My mentioning of celebrities and national identities is in no way meant to trivialize this debate. On the contrary, I believe that many Scots, perhaps the majority, will vote on emotion – and emotions can be swung by all kinds of random factors. While I don’t live in Scotland, so I don’t have a vote, I’m also emotionally against the dismantling of the UK. I find the prospect that my Scottish friends and I would no longer be compatriots disturbing. Ridiculous, in fact.

Having said that, the real nub of my opposition is economic and financial. For I happen to think that Scottish independence is dangerous. Of course, a country of 5m people, with a wealth of know-how, could survive and even thrive. The problem is, though, that the historic, commercial and financial ties between us bind too tightly to safely be cut.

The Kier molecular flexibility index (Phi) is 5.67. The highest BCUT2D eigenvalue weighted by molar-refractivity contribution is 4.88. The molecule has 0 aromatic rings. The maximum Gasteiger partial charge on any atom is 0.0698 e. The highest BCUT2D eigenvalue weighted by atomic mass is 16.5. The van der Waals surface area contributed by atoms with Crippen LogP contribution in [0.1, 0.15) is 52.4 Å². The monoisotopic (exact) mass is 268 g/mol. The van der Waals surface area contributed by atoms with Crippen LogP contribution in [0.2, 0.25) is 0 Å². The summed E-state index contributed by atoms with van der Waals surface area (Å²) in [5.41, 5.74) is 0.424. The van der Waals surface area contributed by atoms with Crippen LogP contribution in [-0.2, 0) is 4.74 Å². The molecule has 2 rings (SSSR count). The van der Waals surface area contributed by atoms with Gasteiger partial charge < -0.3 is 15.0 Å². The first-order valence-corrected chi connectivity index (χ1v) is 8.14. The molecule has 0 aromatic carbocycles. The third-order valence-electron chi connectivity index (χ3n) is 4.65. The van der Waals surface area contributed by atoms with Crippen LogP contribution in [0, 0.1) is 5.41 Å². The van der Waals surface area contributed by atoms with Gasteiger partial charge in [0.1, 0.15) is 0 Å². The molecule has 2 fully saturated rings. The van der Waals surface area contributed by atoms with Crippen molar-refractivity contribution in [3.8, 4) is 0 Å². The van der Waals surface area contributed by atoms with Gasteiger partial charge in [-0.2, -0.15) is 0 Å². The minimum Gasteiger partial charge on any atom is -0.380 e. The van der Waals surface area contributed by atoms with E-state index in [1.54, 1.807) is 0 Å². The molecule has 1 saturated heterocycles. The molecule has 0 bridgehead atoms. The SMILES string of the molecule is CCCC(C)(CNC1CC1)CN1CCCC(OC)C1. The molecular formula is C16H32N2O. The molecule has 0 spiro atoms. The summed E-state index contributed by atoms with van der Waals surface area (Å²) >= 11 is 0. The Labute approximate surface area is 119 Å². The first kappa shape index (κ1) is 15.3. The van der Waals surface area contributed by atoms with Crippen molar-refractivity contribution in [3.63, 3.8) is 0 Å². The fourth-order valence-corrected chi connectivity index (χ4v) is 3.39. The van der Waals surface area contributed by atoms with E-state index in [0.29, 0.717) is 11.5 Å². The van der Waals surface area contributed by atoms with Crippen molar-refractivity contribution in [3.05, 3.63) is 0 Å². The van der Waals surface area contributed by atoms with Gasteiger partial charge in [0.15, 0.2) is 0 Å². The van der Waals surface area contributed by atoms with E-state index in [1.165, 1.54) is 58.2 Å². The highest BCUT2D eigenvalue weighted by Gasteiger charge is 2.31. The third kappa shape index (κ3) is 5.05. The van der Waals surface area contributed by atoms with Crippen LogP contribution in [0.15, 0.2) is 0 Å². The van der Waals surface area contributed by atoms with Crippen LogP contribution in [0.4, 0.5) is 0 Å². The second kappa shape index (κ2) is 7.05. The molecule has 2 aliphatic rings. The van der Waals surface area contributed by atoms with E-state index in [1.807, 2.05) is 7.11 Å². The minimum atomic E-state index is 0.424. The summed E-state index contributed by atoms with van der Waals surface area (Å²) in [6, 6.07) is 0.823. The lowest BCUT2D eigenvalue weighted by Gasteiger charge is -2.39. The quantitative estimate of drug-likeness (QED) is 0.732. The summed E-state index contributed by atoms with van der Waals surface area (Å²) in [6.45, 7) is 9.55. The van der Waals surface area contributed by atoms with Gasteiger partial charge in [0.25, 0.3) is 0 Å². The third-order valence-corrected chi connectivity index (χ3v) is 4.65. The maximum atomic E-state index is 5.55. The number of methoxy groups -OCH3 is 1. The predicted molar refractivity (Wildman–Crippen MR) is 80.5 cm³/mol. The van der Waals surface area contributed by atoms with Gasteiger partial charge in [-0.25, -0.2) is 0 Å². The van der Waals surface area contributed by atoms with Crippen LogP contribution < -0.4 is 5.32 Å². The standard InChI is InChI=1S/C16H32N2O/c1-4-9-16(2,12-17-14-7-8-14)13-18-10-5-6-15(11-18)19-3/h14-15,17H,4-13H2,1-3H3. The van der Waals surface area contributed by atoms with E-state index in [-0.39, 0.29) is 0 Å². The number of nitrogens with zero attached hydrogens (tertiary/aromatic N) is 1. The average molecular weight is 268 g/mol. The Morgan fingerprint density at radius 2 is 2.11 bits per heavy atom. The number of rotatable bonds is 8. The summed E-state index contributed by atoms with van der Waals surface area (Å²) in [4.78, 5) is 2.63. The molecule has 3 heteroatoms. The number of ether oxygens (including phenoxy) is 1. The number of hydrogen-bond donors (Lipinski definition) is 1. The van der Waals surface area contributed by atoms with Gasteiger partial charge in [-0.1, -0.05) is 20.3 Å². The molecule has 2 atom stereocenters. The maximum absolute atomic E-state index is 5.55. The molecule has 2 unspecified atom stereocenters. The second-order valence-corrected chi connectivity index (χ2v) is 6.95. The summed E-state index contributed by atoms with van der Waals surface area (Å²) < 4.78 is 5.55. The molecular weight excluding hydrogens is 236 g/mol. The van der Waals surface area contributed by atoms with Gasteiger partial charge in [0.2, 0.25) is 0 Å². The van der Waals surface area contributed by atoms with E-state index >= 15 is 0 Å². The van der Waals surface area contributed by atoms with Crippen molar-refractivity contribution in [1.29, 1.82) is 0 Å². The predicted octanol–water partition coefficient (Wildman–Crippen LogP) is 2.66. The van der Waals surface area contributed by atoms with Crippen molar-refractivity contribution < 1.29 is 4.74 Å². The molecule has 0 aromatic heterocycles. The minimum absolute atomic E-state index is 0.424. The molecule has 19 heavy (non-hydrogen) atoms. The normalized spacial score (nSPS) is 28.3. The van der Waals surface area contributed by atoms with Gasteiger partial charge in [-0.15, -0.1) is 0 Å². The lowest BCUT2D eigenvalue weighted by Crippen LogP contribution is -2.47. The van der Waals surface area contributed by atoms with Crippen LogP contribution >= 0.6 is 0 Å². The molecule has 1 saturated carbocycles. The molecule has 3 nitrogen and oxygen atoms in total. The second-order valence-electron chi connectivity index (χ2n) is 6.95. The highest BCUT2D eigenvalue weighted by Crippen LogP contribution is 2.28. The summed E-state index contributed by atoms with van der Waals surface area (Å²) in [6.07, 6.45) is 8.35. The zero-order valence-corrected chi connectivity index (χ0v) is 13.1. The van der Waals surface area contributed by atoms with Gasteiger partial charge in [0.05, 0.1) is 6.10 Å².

The financial links between Scotland and the rest of the UK can obviously be severed symbolically. Scottish politicians can then big themselves up, employing yet more advisors and civil servants, plus all the other taxpayer-funded trappings of a fully-fledged state. As far as the rest of the world is concerned, though, and particularly the main players on global markets, we would remain one entity, a single state. Specifically, if the Scottish banking sector collapsed, London would have no choice but to bail it out.